"Most are letting it grow for the birds and bees," said Cllr John Murphy as members discussed the difficulties in getting grass cut as local communities continue to shoulder the burden.
The issue came up at this month's meeting of Tullow Municipal District when Cllr Will Paton highlighted how it is "extremely difficult" to recruit anyone to take up a Community Employment Scheme which is affecting grass cutting in many areas of Tullow.
"If we had a CE worker in the morning it would be back to the highest standard," he said and Cllr Paton cited full employment and growth in the economy as among the issues which have caused the recruitment problems.
The Develop Tullow Association/Tullow Tidy Towns sole CE worker is concentrating on watering the flowers and a second person would be on grass-cutting duties but they cannot be found.
He added that residents are bearing the responsibility of cutting grass in their own areas.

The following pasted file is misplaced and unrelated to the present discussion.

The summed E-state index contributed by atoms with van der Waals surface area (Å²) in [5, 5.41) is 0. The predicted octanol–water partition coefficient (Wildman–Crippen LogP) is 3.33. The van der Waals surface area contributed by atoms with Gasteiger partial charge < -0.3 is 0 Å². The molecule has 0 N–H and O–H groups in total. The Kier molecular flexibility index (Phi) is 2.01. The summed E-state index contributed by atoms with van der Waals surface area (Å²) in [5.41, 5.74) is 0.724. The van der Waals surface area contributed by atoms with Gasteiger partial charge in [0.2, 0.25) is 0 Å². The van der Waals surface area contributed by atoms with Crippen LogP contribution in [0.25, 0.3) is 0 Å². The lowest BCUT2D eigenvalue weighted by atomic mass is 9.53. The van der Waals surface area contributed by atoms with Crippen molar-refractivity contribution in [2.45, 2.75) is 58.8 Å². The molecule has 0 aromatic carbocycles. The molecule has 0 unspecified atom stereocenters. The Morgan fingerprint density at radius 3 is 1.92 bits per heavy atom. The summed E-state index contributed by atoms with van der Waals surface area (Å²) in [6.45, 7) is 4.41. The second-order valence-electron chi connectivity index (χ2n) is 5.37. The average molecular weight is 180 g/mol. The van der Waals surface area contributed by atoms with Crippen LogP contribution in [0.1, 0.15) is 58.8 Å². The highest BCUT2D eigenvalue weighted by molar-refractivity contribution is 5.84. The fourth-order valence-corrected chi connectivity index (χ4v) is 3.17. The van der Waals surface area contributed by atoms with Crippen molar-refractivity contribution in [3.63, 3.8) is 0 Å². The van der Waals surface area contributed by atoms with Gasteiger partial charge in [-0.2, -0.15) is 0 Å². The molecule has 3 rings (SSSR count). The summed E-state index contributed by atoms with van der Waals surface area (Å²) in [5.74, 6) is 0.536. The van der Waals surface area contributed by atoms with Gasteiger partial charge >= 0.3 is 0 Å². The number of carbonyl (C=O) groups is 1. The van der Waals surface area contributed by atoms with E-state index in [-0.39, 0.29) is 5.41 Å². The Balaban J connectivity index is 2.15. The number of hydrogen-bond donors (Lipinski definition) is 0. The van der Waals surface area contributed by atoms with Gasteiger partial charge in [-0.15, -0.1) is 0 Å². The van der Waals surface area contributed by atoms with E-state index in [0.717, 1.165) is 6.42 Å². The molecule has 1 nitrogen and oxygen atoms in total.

Cllr Murphy said many residents were letting grass grow as designated wildlife areas as there "seems to be more marks" for such efforts in the Tidy Towns competition.
Cllr John Pender said there is a "general dissatisfaction" in a number of places and he called on the local authority to make grants available to the residents to go and cut the grass.
"Residents have a genuine grievance," he added.
Director of Services at the Council, Michael Brennan, agreed that "communities are cutting a lot of open spaces".
Area engineer, Pat Harrington, said there would be an opportunity in the budgetary process in December but warned that the cost of an allocation for grass-cutting would be much more than the grants currently provided for equipment.
"The withdrawal of a service can be worse than not having it to begin with," he said.
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